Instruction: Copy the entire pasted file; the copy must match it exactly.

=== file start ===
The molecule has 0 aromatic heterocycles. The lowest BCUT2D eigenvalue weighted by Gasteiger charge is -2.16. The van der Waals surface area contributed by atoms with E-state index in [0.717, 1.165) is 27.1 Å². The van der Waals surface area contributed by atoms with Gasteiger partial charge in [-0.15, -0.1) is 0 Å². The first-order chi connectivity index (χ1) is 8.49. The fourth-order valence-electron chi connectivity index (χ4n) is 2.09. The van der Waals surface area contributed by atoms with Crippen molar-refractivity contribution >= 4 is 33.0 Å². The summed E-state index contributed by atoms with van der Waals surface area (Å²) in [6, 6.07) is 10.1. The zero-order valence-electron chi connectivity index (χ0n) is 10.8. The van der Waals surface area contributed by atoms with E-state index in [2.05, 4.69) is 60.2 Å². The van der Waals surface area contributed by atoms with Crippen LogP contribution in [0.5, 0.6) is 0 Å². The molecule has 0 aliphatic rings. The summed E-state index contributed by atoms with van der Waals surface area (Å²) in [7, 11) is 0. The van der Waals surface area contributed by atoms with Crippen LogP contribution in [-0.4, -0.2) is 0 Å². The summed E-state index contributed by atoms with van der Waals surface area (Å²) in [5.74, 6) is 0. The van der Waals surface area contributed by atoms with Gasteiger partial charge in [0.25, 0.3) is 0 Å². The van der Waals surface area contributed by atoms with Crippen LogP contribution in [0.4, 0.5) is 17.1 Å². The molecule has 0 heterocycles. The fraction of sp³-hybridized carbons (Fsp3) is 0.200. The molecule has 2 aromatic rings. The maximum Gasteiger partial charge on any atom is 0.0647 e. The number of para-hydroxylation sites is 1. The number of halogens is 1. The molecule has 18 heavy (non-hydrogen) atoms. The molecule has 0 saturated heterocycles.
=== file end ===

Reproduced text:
The molecule has 0 aromatic heterocycles. The lowest BCUT2D eigenvalue weighted by Gasteiger charge is -2.16. The van der Waals surface area contributed by atoms with E-state index in [0.717, 1.165) is 27.1 Å². The van der Waals surface area contributed by atoms with Gasteiger partial charge in [-0.15, -0.1) is 0 Å². The first-order chi connectivity index (χ1) is 8.49. The fourth-order valence-electron chi connectivity index (χ4n) is 2.09. The van der Waals surface area contributed by atoms with Crippen molar-refractivity contribution >= 4 is 33.0 Å². The summed E-state index contributed by atoms with van der Waals surface area (Å²) in [6, 6.07) is 10.1. The zero-order valence-electron chi connectivity index (χ0n) is 10.8. The van der Waals surface area contributed by atoms with E-state index in [2.05, 4.69) is 60.2 Å². The van der Waals surface area contributed by atoms with Crippen LogP contribution in [0.5, 0.6) is 0 Å². The molecule has 0 aliphatic rings. The summed E-state index contributed by atoms with van der Waals surface area (Å²) in [7, 11) is 0. The van der Waals surface area contributed by atoms with Crippen LogP contribution in [-0.4, -0.2) is 0 Å². The summed E-state index contributed by atoms with van der Waals surface area (Å²) in [5.74, 6) is 0. The van der Waals surface area contributed by atoms with Gasteiger partial charge in [0.25, 0.3) is 0 Å². The van der Waals surface area contributed by atoms with Crippen LogP contribution in [0.4, 0.5) is 17.1 Å². The molecule has 0 heterocycles. The fraction of sp³-hybridized carbons (Fsp3) is 0.200. The molecule has 2 aromatic rings. The maximum Gasteiger partial charge on any atom is 0.0647 e. The number of para-hydroxylation sites is 1. The number of halogens is 1. The molecule has 18 heavy (non-hydrogen) atoms. The molecule has 0 saturated heterocycles.